Black Hearted Brother – Stars Are Our Home

Black Hearted Brother - Stars Are Our Home

Black Hearted Brother – Stars Are Our Home

There isn’t any way I can write about Black Hearted Brother without mentioning Slowdive. Neil Halstead was the prime mover in the various Slowdive line ups and Stars Are Our Home is a quite definite continuation of what Slowdive set out to achieve. And if Just For A Day and Souvlaki received less than glowing receptions from the music press of the 1990s, Halstead and his assorted bandmates must feel somehow vindicated at the legacy of a band now revered as one of the most influential Shoegaze groups of the late 80s/early 90s. Actually working with Brian Eno may have helped, and it is true that Slowdive had a more positive response in the US than in the UK, but there isn’t any question that Neil Halstead is one of the most influential songwriters of that period, or that he and his present bandmates – longtime collaborators Mark Van Hoen and Nick Holton – have much more to offer us than just a guided tour of their former glories.

Basically, what Halstead, Holton and Van Hoen have done is to purposefully cast aside much of their collective histories and do exactly what they want in the studio. The result is slightly overlong and occasionally repetitive, but it’s also a determined sounding reappraisal of the abilities of the three musicians and also an album that could slide unnoticed into the myriad of Indie releases of the last decade, raising only one or two significant ripples as it does so. Except that it’s an as good as new Slowdive/Mojave 3 album and a lot of other musicians are going to want to hear it. So, is it fair of me to say that Black Hearted Brother could have put a bit more into Stars Are Our Home? Because they could, in one very important part of their instrumentation. I think I know what a drum machine sounds like and while it can add a defining ambiance to a track, it can also get a bit samey and that very nearly does happen during the almost exactly 60 minutes of Stars Are Our Home, which is a bit of a pity as Neil Halstead and his two cohorts have certainly got something worth hearing going on.

So, sounding not very like either Slowdive or Mojave 3, but sounding as if they were in a bit of a hurry in the studio, Black Hearted Brother bring us an album that’s probably deliberately part demo recording and that perhaps nods more in the direction of Fugazi and Mercury Rev than of the Cocteau Twins and MBV. Certainly, “This Is How It Feels” had me recalling something of the gleeful delirium of “Deserter’s Song’s” and the overall sound of the album takes on a live aspect, bolstered by the electronica that takes precedence on songs such as “My Baby Just Sailed Away” and “Take Heart” and which (certainly the second of these) contain the detectable influence of Pulp, to a point where it’s only too easy to imagine an in-his-prime Jarvis Cocker swaggering around in front of the BHB trio. Final track “Look Out Here They Come” is perhaps the song that really encapsulates what Black Hearted Brother are up to. A breezy pop tune, a danceable rhythm, phased guitars and even the drum machine sounding alright, at 2.39 it’s the shortest track on the album and also the song that is nearest in spirit to Slowdive at their early 90s peak.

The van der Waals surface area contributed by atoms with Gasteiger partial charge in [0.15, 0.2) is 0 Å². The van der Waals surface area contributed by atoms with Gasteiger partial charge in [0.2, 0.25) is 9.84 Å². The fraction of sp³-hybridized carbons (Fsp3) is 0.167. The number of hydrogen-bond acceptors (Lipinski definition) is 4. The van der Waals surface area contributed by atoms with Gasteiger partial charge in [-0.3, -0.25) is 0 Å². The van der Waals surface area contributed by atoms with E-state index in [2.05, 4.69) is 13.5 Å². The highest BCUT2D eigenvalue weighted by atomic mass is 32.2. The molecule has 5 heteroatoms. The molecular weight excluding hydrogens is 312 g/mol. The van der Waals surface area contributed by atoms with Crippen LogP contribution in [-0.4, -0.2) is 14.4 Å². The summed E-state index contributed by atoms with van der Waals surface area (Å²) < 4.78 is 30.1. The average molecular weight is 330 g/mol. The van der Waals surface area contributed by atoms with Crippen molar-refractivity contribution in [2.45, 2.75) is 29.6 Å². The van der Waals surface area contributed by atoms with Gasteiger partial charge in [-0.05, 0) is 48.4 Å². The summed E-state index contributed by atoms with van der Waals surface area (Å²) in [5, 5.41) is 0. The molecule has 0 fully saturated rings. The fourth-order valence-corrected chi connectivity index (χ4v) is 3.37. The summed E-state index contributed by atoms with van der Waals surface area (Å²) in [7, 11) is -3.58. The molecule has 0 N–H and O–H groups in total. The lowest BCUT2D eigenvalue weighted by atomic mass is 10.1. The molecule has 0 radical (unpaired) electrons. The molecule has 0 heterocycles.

And this is where I am, like other reviewers before me, maybe just a little too critical of the music of Neil Halstead and his bandmates because if there was ever a music genre that ignored the existence of anything approaching irony or even humour in music then that genre is what is still referred to as Shoegaze, a term defined by musicians that, for whatever reason, weren’t looking at their audience. I won’t suggest that Slowdive’s Just For A Day album is full of hidden in-jokes and knowing allusions to assorted trends of the time but Black Hearted Brother is a deceptively grim sounding name for the imagination and continuing invention that Halstead, Holton and Van Hoen can bring us today. Dodgy drum machine sound or not, Stars Are Our Home is an involving summation of a quarter century of musicianship, and we can definitely expect more, if not exactly the same, from Black Hearted Brother.

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